It’s not even the “triad” of holidays (Thanksgiving Day, Hannukah, Christmas, Kwanza, or New Year’s Day), and the signs of stress already abound. Twitter has turned into a squawking citizen’s megaphone, a way to complain to the faceless masses out there on the Internets about a personal offense, poor customer service, or social injustice, all at equal volume.
Social Media feeds are exploding and imploding, with some taking to their feeds to tell their friends and family that they are overwhelmed, discouraged, or angry, while others slink away quietly, all but shuttering their accounts.
While therapists are not advice givers, I thought that it might be helpful to share just a few stress-reducing behaviors that can help you if you’re feeling frazzled and exhausted.
Editorial Note: It is extremely rare that I write about real stories as they happen. Confidentiality must be maintained in my work at all costs. However, the aftermath of an article in the New York Times in August 2015 demands a response. In this post, all stories have been generalized; only the original post is referenced. I will not confirm the presence of employees from any one company in the Seattle area as clients. I was not approached by Amazon nor any other company to write this post. These are my own words. – imei
On Sunday morning August 16, 2015, New York Times writers Jodi Kantor and David Streitfelt published an article about workplace ethics and conditions at Amazon.com. The article’s description from former employees who cried at their desks and were encouraged to tear each other’s ideas apart through use of internal communications sparked a firestorm of comments, including ones from current Amazon employees defending the company’s practices and attacking the veracity of the journalists. Amazon CEO Jeff Bezos responded quickly with a letter to his employees, asking them to share whether they had experienced the stories found in the article.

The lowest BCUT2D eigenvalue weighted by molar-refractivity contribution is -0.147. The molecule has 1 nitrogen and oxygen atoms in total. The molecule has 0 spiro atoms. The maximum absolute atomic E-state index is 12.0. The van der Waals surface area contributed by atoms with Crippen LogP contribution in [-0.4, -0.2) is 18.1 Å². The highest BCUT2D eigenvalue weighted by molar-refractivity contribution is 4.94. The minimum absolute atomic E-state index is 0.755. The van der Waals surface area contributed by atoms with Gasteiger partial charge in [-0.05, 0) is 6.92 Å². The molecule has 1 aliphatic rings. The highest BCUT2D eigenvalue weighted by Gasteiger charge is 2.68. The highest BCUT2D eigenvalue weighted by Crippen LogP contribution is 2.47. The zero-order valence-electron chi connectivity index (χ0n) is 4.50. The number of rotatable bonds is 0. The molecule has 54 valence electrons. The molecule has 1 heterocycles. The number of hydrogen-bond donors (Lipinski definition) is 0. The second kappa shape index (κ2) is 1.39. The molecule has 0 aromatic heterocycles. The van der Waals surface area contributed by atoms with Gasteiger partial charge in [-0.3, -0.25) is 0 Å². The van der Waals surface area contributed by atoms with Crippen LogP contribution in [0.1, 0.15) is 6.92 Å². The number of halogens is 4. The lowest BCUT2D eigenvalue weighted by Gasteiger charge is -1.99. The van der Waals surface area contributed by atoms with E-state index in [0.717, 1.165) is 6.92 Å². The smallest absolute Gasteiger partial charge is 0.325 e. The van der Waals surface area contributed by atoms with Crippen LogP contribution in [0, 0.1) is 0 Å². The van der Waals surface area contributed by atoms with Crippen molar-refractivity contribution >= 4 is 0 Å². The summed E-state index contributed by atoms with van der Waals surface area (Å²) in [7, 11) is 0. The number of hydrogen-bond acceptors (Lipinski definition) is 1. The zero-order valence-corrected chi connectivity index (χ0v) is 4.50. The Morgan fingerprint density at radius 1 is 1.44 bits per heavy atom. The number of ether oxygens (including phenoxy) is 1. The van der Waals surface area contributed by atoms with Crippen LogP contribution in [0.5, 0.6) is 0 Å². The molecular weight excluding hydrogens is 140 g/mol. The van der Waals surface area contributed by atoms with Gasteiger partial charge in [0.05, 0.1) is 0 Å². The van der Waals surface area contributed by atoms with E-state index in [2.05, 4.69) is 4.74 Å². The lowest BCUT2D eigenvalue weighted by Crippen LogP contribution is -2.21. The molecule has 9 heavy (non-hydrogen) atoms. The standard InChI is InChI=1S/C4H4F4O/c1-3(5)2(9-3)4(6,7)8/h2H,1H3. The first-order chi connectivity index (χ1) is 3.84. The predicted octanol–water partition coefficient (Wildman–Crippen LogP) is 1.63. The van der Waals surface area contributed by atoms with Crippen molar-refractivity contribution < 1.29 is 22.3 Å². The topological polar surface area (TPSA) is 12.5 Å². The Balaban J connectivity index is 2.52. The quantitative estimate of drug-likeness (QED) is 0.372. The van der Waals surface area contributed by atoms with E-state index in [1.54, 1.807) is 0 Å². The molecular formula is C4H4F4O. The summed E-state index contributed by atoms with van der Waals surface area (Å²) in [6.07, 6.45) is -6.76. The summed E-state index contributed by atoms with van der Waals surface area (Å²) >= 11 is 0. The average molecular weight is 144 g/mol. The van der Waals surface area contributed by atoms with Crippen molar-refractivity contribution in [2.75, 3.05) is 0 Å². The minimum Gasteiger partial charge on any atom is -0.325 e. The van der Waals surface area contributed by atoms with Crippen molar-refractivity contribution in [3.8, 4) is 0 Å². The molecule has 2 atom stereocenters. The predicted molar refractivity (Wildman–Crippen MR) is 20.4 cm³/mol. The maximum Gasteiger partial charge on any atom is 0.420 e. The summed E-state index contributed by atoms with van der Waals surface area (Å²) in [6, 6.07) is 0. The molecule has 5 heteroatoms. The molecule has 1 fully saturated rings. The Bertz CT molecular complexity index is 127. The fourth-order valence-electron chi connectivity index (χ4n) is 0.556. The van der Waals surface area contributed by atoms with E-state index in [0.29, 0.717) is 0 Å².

How does any of this relate to a private practice in mental health a few miles down the road from Amazon’s headquarters? Why would I devote a lengthy post to what is being hailed by some as a classic example of media spin?
Anxiety is a common feature of modern life. Anxiety is more often a fear of something that has not happened – and may not even happen at all. Contrast the difference between the real fear of receiving an eviction notice on one’s door after failing to pay the mortgage for four consecutive months (cause and effect fear), and the anxiety of that same situation, only you actually possess enough money to pay the mortgage. Generally, Anxiety is a problem when your responses exceed what one would expect in the circumstances you face. In other words, you have an over-response. Anxieties can show up as a complex and chronic repetition of responses to the unknown, or they can take on the shape of specific phobia so powerful that you develop palpitations, diaphoresis, dysphoria, dizziness, and nausea just thinking about the phobia. Anxiety attacks and panic attacks can leave one feeling paralyzed, unable to tap one’s usual cognitive and physical skills to get oneself back to a place of safety and security. Other than using narcotics and sleep medication, are there other ways help people encounter their feelings of anxiety? The answer may lie in attacking anxiety with breathing.